The tiny kingdom of Swaziland may be landlocked in South Africa, but this hasn‚Äôt stopped telcos in the small country from charging much higher data tariffs than its large neighbour.
Swaziland has a population of just over one million, according to the World Bank, and it is bordered by South Africa and Mozambique to the east.
But despite being landlocked largely within South African borders, mobile and even fixed line data prices in Swaziland are significantly more expensive than in SA.
According to investigations by ITWeb Africa, MTN Swaziland sells its 1.5GB prepaid basket for R399 per month.
MTN in South Africa, meanwhile, sells a 2GB package for R245.
And fixed line prices could compare less favourably in Swaziland as well.
ADSL tariffs for a 10GB capped package, which has speeds of 256 Kbps from Swazi Telecom, is priced at R650 excluding VAT (Value Added Tax). In South Africa, a ‚ÄėTBiz Entry Soft Cap‚Äô package from Telkom, which also consists of 10GB cap and has speeds of up to 1Mbps, is priced at R299 per month.
This price from South Africa‚Äôs Telkom for this package includes VAT but excludes line rental.
Line rental in South Africa, for a 0-50 km distance from an exchange, costs a fixed charge of R241.68. Meanwhile, for a 51-200 km distance from an exchange, the line rental costs R527.82.
A key reason for Swaziland having higher data tariffs than South Africa could be because the country was, until 2011, one of the last African countries with a monopolistic telecommunications market, according to BuddeComm research.
Today, Swaziland has two network operators: Swazi Telecom, which operates as a fixed line network operator and MTN Swaziland, which is the country‚Äôs chief mobile operator.
What makes the situation even more complex is that Swazi Telecom is part of Swaziland Post and Telecommunications Corporation (SPTC), which is also the country‚Äôs telecommunications regulator.
And Informa Telecoms & Media senior analyst for global markets, Kalyan Medapati, explains that the country‚Äôs lack of competition in its telecoms space could be pushing up its data tariffs.
But he adds that the country‚Äôs geographic position could also be hurting it from a telecommunications point of view.
‚ÄúIt‚Äôs a landlocked country and they‚Äôll need to transit via SA or Mozambique to get access to an offshore fibre,‚ÄĚ Medapati has told ITWeb Africa.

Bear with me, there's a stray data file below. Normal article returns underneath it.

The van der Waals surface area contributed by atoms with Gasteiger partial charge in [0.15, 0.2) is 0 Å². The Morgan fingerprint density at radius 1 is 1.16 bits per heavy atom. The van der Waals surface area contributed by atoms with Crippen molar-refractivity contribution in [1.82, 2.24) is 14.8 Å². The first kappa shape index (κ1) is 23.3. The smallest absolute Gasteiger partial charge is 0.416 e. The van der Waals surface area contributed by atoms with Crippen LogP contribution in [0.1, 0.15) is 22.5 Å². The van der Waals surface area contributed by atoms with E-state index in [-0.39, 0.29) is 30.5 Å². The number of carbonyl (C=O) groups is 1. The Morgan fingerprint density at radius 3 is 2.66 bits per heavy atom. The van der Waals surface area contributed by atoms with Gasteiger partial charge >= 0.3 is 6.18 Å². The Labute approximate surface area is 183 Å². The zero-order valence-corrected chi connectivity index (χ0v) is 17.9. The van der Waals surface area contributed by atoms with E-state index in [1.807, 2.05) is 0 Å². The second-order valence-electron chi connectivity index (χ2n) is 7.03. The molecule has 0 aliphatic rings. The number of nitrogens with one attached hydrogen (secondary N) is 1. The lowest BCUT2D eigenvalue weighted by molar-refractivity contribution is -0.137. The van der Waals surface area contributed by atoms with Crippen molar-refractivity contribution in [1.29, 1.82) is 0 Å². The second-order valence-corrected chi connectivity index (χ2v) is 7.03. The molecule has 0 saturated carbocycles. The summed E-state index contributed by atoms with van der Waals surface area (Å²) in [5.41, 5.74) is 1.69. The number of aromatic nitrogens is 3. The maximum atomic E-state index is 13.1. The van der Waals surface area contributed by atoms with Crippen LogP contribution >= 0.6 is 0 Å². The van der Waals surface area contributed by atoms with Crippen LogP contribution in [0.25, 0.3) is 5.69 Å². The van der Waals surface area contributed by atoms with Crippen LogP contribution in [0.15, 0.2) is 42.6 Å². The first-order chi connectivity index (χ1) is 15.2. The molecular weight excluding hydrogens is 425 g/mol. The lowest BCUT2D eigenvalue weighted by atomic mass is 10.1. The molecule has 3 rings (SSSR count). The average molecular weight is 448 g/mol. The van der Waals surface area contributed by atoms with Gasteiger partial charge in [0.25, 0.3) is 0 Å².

‚ÄúThat is expensive and likely also not competitive, pushing up the data connectivity prices, which get passed on to customers,‚ÄĚ he said.
Mpumelelo Makhubu, corporate affairs manager at MTN Swaziland, has told ITWeb Africa that the country‚Äôs market dynamics are also different to that of South Africa.
‚ÄúIn South Africa there is a massive price war going on with other operators,‚ÄĚ he said.
He added that MTN Swaziland uses SPTC‚Äôs landline backbone infrastructure to connect customers, which makes it difficult for the company to compete.
‚ÄúMTN is only allowed to connect the last-mile SPTC's fibre optic backbone to MTN base stations,‚ÄĚ he explained.
In Swaziland, MTN has 263 2G mobile towers and 246 3G towers. The 2G sites cover 96% of the country and the 3G network has penetrated 70% of the country‚Äôs geographic area.
In the meantime, though, some data users in the country are fed up with high prices.
Speaking about Swaziland‚Äôs fixed line data offerings, Rob Coombe, the IT manager of Royal Swazi Sugar Corporation has told ITWeb Africa that the country‚Äôs fixed line data prices are overpriced.
He‚Äôs even gone as far as to say that they could as much as ‚Äúsix times higher‚ÄĚ in Swaziland than in South Africa.
He confirmed to ITWeb Africa that his company uses Swazi Telecom‚Äôs fixed ADSL line to connect to the internet.
For a 1 Mbps diginet line, Coombe said his company respectively pays a fixed line fee of R12, 000 and an internet fee of R23, 000 a month. On a 2 Mbps line, the price could go up to R56, 311 per month, Coombe told ITWeb Africa.
And Coombe has bemoaned the quality of the network as well.
‚ÄúThe performance is terrible,‚ÄĚ Coombe told ITWeb Africa.